Web apps big in 98, bigger in 99

Headlines last year were abuzz with Web application announcements: "Oracle dives into Java," "Tools provide Web access to databases," "Sybase unwraps development tools," "Big iron gets a case of Web fever," "ESuite developer's pack ready to roll." The Web is omnipresent, and vendors will continue to react this year. And next year, more Web sites than ever will run off databases.

Headlines last year were abuzz with Web application announcements: “Oracle dives into Java,” “Tools provide Web access to databases,” “Sybase unwraps development tools,” “Big iron gets a case of Web fever,” “ESuite developer’s pack ready to roll.” The Web is omnipresent, and vendors will continue to react this year.

“What the concept of a Web application does is it allows users to have a more customised experience” on Web sites, says Ron Rappaport, an industry analyst at Zona Research in Redwood City, California. Companies will need to adapt their approach to Web site construction accordingly and use tools that are database-aware and so forth, he says. “Look at a company like Oracle that has Internet-enabled its product line.”

Web development tools rushed in at the beginning of last year, and according to analysts, we will see more results from those tools this year in the form of new applications on Web pages. “The reality is that there are going to be more Web sites in ’99 running off databases,” Rappaport says. “Oracle is going to be the big boat on that riding tide.”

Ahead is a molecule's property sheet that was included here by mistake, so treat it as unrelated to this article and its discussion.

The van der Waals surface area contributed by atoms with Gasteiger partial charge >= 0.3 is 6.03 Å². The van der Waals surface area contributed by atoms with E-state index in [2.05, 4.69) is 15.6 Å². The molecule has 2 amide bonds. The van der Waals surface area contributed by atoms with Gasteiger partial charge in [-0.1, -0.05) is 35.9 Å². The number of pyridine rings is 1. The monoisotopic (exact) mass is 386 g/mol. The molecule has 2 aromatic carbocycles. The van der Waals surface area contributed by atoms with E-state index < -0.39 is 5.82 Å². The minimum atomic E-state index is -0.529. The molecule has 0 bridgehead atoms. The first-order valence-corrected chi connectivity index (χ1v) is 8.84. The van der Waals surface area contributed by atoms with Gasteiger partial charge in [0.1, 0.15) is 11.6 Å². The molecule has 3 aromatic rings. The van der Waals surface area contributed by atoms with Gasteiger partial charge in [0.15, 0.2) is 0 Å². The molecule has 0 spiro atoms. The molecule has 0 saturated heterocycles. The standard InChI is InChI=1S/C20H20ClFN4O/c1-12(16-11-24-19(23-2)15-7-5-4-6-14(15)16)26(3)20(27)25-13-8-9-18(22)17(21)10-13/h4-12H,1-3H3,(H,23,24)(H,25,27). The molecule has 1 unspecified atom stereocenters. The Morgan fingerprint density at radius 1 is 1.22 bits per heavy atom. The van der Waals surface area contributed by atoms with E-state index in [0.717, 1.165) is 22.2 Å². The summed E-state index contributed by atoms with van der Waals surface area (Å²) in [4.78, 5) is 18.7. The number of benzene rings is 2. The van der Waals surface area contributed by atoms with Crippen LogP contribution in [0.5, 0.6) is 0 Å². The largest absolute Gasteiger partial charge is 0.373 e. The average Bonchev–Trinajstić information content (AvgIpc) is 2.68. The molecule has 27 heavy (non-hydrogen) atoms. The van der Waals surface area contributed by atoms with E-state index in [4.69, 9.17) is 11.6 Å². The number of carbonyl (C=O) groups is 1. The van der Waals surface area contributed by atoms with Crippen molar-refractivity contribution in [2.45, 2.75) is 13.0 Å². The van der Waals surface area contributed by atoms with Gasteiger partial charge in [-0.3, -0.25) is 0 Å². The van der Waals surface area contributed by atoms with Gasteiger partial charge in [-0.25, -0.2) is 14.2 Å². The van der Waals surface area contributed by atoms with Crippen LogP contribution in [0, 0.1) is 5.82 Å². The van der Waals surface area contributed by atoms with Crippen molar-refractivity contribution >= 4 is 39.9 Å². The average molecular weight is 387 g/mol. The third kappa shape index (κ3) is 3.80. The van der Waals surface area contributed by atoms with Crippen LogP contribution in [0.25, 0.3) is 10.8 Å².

He adds that “you’ve got to create sites with the foreknowledge that the database is sewn into interactivity at the site rather than just relying on applets. ... That database is part of the site that gets tapped and touched regularly.”

As companies start to use the Web as a channel for supporting a wide variety of customer, supplier and employee interactions, the task of integrating Web front ends with existing back-end systems will continue to be a major theme this year, says Andrew Bartels, an analyst at Giga. But he emphasizes that “the issue is not at the front end/Web interface, it’s the integration of that interface” itself.

Bartels also says we will see Web sites becoming more “customer friendly -- making doing business easier, more intuitive, faster, simpler and more secure.”

“The type of Web applications you’re going to see in ’99 in the commerce arena won’t simply focus on allowing a user to consummate a transaction, but rather to engage in the transaction that is linked to other Web sites,” Rappaport says.

That will be the year “when E-commerce doubles or triples in dollar volume,” and the number of companies with significant Web presence will grow two to three times, Bartels says.

But underlying all the viability and effectiveness of Web applications will be the adoption and embracement of XML, Rappaport says. “XML is a branch of HTML that has a few core tenants that will make it very valuable, very soon. The benefits of XML: It’s a standard, and it’s extensible. Anyone who extends it, extends it as a standard.”

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